Agra, Aug 15 (ANI): Clerics, who conduct prayers in historic Mughal mosques in Agra have called upon the administration to hike their pay from a paltry sum of Rs. 15.
The clerics said the salary was barely enough for even a day's expense, forcing them to survive on donations made by devotees who prayed at the mosques.
The clerics criticised the disparity between their salary and the amount paid to the cleaners and caretakers of the mosques.
"15 rupees is worth practically nothing today. The person cleaning the mosque is paid 15,000 rupees, while a cleric leading prayers at the same mosque is paid 15 rupees. I make ends meet by teaching a few children," said Syed Sadiq Ali, cleric at the Taj Mahal Mosque in Agra.
The salary was a continuation of a Mughal tradition, whereby the 'imam', the cleric who leads the faithful in prayer, was paid fifteen gold coins a month.
The British changed the sum to 15 silver coins. After independence, the amount was changed to 15 rupees.
Inflation has left the sum at worth 33 cents only, though repeated pleas by the clerics for a pay hike have fallen on deaf ears.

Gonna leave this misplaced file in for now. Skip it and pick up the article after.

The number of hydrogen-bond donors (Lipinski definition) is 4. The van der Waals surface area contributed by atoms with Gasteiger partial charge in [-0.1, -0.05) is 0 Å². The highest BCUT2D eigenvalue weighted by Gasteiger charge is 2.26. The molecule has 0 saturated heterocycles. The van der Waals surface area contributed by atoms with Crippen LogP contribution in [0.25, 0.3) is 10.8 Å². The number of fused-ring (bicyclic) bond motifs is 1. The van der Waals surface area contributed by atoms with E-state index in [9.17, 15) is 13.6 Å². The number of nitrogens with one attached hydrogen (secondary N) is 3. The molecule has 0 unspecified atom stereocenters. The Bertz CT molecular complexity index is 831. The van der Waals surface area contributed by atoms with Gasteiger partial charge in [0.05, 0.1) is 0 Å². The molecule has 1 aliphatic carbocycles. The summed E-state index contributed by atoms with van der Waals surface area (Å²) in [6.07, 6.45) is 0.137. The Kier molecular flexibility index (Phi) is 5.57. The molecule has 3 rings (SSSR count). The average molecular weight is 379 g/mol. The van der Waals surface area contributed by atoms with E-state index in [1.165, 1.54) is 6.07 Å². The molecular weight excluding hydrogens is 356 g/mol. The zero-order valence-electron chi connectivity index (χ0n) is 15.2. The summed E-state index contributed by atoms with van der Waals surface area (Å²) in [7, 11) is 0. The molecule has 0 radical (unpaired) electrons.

The response of the Archaeological Survey of India (ASI), the agency entrusted with the care of India's monuments, said that there was no proof that the fifteen gold coin salary was given on a regular basis.
Indra Dhar Dwivedi, Superintendent Archaeologist of the ASI in Agra, said that the respect enjoyed by a cleric was a reward in itself.
He also said that as far as wages were concerned, the responsibility rested with the administration.
"The cleric's position in society is one that is respected greatly. To equate that with wages is unfair. However, we have forwarded the request for hike in wages to the administration, with favourable comments on our part," Dwivedi said. (ANI)